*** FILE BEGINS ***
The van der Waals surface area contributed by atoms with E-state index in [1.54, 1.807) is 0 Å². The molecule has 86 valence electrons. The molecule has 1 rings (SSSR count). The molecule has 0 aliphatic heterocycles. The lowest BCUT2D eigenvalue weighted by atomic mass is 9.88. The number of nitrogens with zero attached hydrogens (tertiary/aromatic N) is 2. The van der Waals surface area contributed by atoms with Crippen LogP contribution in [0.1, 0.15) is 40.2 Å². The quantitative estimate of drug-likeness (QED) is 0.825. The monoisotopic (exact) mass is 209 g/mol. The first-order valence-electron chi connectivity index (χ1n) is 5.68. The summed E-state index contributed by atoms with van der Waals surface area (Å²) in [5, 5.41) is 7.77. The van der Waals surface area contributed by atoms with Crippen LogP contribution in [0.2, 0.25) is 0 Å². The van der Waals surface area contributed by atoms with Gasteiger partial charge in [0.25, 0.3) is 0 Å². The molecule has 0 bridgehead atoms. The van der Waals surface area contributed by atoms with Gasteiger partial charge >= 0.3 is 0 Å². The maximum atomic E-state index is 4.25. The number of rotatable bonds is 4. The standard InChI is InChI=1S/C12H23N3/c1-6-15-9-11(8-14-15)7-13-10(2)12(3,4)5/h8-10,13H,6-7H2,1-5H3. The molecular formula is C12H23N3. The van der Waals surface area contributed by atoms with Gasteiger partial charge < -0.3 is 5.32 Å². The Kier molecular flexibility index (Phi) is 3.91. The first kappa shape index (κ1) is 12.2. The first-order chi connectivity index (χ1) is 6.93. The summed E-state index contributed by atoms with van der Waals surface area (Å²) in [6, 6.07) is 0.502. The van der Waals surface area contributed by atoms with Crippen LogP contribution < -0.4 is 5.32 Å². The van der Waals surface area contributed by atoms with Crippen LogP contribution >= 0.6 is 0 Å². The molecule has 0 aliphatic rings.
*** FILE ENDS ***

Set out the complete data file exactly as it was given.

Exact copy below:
The van der Waals surface area contributed by atoms with E-state index in [1.54, 1.807) is 0 Å². The molecule has 86 valence electrons. The molecule has 1 rings (SSSR count). The molecule has 0 aliphatic heterocycles. The lowest BCUT2D eigenvalue weighted by atomic mass is 9.88. The number of nitrogens with zero attached hydrogens (tertiary/aromatic N) is 2. The van der Waals surface area contributed by atoms with Crippen LogP contribution in [0.1, 0.15) is 40.2 Å². The quantitative estimate of drug-likeness (QED) is 0.825. The monoisotopic (exact) mass is 209 g/mol. The first-order valence-electron chi connectivity index (χ1n) is 5.68. The summed E-state index contributed by atoms with van der Waals surface area (Å²) in [5, 5.41) is 7.77. The van der Waals surface area contributed by atoms with Crippen LogP contribution in [0.2, 0.25) is 0 Å². The van der Waals surface area contributed by atoms with Gasteiger partial charge in [0.25, 0.3) is 0 Å². The molecule has 0 bridgehead atoms. The van der Waals surface area contributed by atoms with Gasteiger partial charge >= 0.3 is 0 Å². The maximum atomic E-state index is 4.25. The number of rotatable bonds is 4. The standard InChI is InChI=1S/C12H23N3/c1-6-15-9-11(8-14-15)7-13-10(2)12(3,4)5/h8-10,13H,6-7H2,1-5H3. The molecular formula is C12H23N3. The van der Waals surface area contributed by atoms with Gasteiger partial charge < -0.3 is 5.32 Å². The Kier molecular flexibility index (Phi) is 3.91. The first kappa shape index (κ1) is 12.2. The first-order chi connectivity index (χ1) is 6.93. The summed E-state index contributed by atoms with van der Waals surface area (Å²) in [6, 6.07) is 0.502. The van der Waals surface area contributed by atoms with Crippen LogP contribution < -0.4 is 5.32 Å². The van der Waals surface area contributed by atoms with Crippen LogP contribution >= 0.6 is 0 Å². The molecule has 0 aliphatic rings.